If you truly want to be a writer, it’s important to find, try out and eventually, join a writer’s group. I think the key part of this is to ‘try out’ a group. Despite the designation of one size fits all, it really doesn’t and this goes for writer’s groups just as much as it does for a T-shirt or a pair of sweats. Each group will have its own personality, coming from a combination of the genres being worked on, to the location of the meeting, to the people who are doing the critiquing. Finding the right fit between yourself and a group is imperative to improving your writing.
Some groups are more for socializing than for writing and critiquing. If you bring a piece to your weekly or monthly group and receive nothing more than “I really liked it” or “I wouldn’t change a thing”, it’s likely that your writing skills will not improve. While these comments may be flattering, what are you learning? If you enjoy the company of the people you meet and in particular, the after meeting get-togethers at a coffee shop or restaurant perhaps, then a social group is right for you.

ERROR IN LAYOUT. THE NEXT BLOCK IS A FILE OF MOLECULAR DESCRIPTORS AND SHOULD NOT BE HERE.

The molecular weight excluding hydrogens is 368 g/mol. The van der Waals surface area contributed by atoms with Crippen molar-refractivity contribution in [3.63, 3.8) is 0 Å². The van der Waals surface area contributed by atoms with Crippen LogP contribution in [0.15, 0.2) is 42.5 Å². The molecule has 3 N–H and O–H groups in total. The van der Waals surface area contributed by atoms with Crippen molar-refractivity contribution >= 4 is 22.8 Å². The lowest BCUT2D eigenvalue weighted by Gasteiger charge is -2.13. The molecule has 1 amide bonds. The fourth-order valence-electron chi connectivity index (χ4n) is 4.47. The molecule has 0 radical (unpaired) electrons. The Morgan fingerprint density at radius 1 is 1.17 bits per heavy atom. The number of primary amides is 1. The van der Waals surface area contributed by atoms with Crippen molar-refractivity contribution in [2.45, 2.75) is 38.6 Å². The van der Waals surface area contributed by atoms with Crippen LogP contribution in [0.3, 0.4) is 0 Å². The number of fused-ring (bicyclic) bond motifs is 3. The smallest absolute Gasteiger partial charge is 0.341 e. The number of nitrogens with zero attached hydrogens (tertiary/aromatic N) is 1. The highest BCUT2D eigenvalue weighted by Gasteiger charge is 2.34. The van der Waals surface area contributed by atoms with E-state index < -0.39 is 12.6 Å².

Try to attend a few meetings before joining. Perhaps, the group you’re attending is into memoirs only or childrens books. While both are worthy groups, it might be difficult to gel with this group if you are writing thrillers or romances. I’ve found that it’s not so much the genre as the length. Short story writers do better with other short story writers just as novelists tend to do better with other novelists independent of the genre.
A critique group critiques, but this doesn’t mean they rip your writing to shreds for the fun of it. If someone seems to enjoy inflicting pain or find their witty barbs more amusing than a genuine critique, this may not be the group for you. If there is only one like this in a group, it’s easier to ignore, however a group with two or more people like this should be avoided. Writing is much like parenting. After a long period of growing your story, the last thing you want is for someone to call your ‘baby’ ugly just because they can.
As a writer, you will get your feelings hurt. You will get discouraged. You will develop a thick skin and eventually, you will realize that a critique is not a personal attack. A critique is a constructive bit of advice that does not have to be used. That decision is up to you.
Try out several groups including online sites. It takes a brave soul to put themselves and their work out into the world for the first time. Be proud of yourself for taking that step. Learning is growing and sometimes when we grow, we skin our knees or bump our heads, but we learn from it and move on. Writing is the same.
Now, get out there and bump your head.